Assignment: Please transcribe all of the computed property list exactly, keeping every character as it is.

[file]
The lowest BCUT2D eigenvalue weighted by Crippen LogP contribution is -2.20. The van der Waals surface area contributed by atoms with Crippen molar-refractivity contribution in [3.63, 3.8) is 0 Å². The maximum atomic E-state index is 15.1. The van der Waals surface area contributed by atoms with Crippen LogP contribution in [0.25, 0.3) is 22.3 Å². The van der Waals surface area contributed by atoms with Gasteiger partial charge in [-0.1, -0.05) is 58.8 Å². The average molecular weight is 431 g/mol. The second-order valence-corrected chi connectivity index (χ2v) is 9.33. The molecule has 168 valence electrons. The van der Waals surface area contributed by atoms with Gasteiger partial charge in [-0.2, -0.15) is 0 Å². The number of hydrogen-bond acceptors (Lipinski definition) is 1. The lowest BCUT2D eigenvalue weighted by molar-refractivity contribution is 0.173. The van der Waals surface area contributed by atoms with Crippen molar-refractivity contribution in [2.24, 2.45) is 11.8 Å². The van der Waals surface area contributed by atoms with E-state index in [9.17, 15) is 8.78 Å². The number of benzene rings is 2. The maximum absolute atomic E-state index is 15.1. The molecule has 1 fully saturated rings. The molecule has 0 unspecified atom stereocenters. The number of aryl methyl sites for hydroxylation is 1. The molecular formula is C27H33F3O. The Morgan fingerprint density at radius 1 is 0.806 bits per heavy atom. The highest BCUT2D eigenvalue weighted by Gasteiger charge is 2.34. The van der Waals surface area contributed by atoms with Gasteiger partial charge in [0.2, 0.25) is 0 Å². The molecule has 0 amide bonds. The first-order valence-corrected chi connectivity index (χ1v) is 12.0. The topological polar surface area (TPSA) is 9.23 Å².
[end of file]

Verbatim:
The lowest BCUT2D eigenvalue weighted by Crippen LogP contribution is -2.20. The van der Waals surface area contributed by atoms with Crippen molar-refractivity contribution in [3.63, 3.8) is 0 Å². The maximum atomic E-state index is 15.1. The van der Waals surface area contributed by atoms with Crippen LogP contribution in [0.25, 0.3) is 22.3 Å². The van der Waals surface area contributed by atoms with Gasteiger partial charge in [-0.1, -0.05) is 58.8 Å². The average molecular weight is 431 g/mol. The second-order valence-corrected chi connectivity index (χ2v) is 9.33. The molecule has 168 valence electrons. The van der Waals surface area contributed by atoms with Gasteiger partial charge in [-0.2, -0.15) is 0 Å². The number of hydrogen-bond acceptors (Lipinski definition) is 1. The lowest BCUT2D eigenvalue weighted by molar-refractivity contribution is 0.173. The van der Waals surface area contributed by atoms with Crippen molar-refractivity contribution in [2.24, 2.45) is 11.8 Å². The van der Waals surface area contributed by atoms with E-state index in [9.17, 15) is 8.78 Å². The number of benzene rings is 2. The maximum absolute atomic E-state index is 15.1. The molecule has 1 fully saturated rings. The molecule has 0 unspecified atom stereocenters. The number of aryl methyl sites for hydroxylation is 1. The molecular formula is C27H33F3O. The Morgan fingerprint density at radius 1 is 0.806 bits per heavy atom. The highest BCUT2D eigenvalue weighted by Gasteiger charge is 2.34. The van der Waals surface area contributed by atoms with Gasteiger partial charge in [0.2, 0.25) is 0 Å². The molecule has 0 amide bonds. The first-order valence-corrected chi connectivity index (χ1v) is 12.0. The topological polar surface area (TPSA) is 9.23 Å².